14 May 2006

India's first hypermarket opens

HyperCity. Source: HyperCityIndia.comIF A SUCCESSFUL store opening is measured by the mere number of visitors, then the opening of HyperCity on the week of 1 May 2006 is a mega-stratospheric triumph. Thousands of Mumbaikars trekked daily into India's first international hypermarket on its first week, culminating in a mind-boggling (and body-squishing) weekend of massive humanity. It was spectacular! Never have I seen such massiveness of in-store traffic at a given place and time, not even in Dubai and Southeast Asia, where shoppers never seem to cease. For a non-Indian like myself, this is Indian retailing staring right in your face, throbbing and ready to roar.

Never have I seen such massiveness of in-store traffic at a given place and time!Eighteen months of hard, dedicated work by my colleagues at HyperCity Retail—a lean, mean, and fun team—gave these crowds sights and flavors and smells and textures that they have never seen in India before, all wrapped in value for money. T-shirt gift packs, plasma TVs, Raleigh bikes, and Waitrose gherkins are amongst those displayed on Indian shelves for the first time at a stupendously affordable price. And the shoppers lapped it all up. The cacophony of cash registers at the tills matched the happy squeals of children dribbling basketballs and the eager cellphone calls of young adults egging friends to visit this gigantic facility.

During the first four days, my team and I spent full time and energy churning out signs to communicate price changes and mandatory store information on real time and to replace those that were quickly mangled by the customer traffic. The demand for signs was ready to overwhelm the supply. On Tuesday and Thursday, the color inkjet printer bogged down, and the vendor serviceman was always unable to reach the store in time. On both occassions, I was ready to melt and vanish into someone else's wallet (or handbag, where it is cooler). The team had to generate the signs from the laser printer elsewhere (at the central office); I was often the most ecstatic person in the store when the color printer came back to life.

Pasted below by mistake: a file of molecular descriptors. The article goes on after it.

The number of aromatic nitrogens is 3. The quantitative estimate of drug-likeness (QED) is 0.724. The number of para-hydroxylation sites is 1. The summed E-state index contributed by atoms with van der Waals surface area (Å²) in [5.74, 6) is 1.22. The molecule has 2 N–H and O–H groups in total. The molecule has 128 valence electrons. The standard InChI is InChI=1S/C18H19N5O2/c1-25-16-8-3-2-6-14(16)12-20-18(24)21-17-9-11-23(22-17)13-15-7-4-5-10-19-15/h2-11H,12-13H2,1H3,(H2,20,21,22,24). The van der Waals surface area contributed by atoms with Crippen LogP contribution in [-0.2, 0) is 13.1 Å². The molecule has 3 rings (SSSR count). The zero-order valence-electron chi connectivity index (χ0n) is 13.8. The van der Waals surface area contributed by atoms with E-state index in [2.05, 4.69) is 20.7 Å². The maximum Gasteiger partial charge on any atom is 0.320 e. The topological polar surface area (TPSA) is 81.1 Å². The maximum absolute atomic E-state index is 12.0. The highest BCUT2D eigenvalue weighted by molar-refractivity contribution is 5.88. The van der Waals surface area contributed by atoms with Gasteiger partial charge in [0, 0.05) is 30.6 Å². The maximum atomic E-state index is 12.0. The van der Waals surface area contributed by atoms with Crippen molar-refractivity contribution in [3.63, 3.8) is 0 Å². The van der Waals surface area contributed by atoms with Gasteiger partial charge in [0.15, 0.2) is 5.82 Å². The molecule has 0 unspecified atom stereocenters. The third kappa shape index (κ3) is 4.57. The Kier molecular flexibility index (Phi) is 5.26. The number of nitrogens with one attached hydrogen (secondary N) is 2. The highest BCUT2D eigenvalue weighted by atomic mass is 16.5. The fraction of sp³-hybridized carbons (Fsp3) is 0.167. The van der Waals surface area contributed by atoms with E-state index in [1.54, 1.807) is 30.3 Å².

This is Indian retailing staring right in your face, throbbing and ready to roarEvery evening and early morning, the team and I would rearrange the displays. The "Spa Display", showcasing health and beauty products around a state-of-the-art bath tub, was always the most dramatically reconfigured by the customers. In place of bottles of massage oils on bamboo mats, we would find soda cans. Bath towels folded daintily became heaps of linen. One day a friend removed a watermelon INSIDE the tub. I kidded that perhaps someone wanted to see if a melon was watery enough for a bath.

On Sunday morning, just before the onslaught of the weekend crowd, I was viewing the ground floor from the mezzanine and realized the bittersweet experience of this week. Never mind if signs and visual displays continue to go up and down and up and down in the hands of a racing, raging crowd. Dreams have come true in HyperCity, and they are sensational.

Related Site: Branding in India

Memories: 
Breezes, rebridged

COCOY AQUINO REMINISCED about Breezes and Bridges, the musical event that we co-produced in Israel late in 2004.
In his letter last Thursday, he wrote:

It really brings back the sweet memories of all the hard work and cooperation of the friends in preparation for this grand presentation. Thank you for creating and updating this site. We hope to join force again in the future for another inspiring presentation.

Cast performing the closing number, Love In Any Language. Source: BreezesAndBridges.net.tfBreezes and Bridges has become the single most memorable project that I have ever undertaken since leaving school. Tracing the history of faith in Southeast Asia and presenting it in 60 minutes to an audience of 600 was as exhilarating as it was daunting. In between were the preparations for the script, the music, the staging, and the Web site. Above it all was the turnover of my work, as I was due to leave the organization after the show.

The learnings derived from every aspect of the project—whether in researching for material or collaborating with colleagues of varying nationalities—continue to reaffirm my belief in the unity of religion and the oneness of the human race. Today, those learnings assist me in the daily ways of living in India, a land of true diversity. (Interestingly, Breezes and Bridges begins its journey from India, where Hinduism and Buddhism were born!)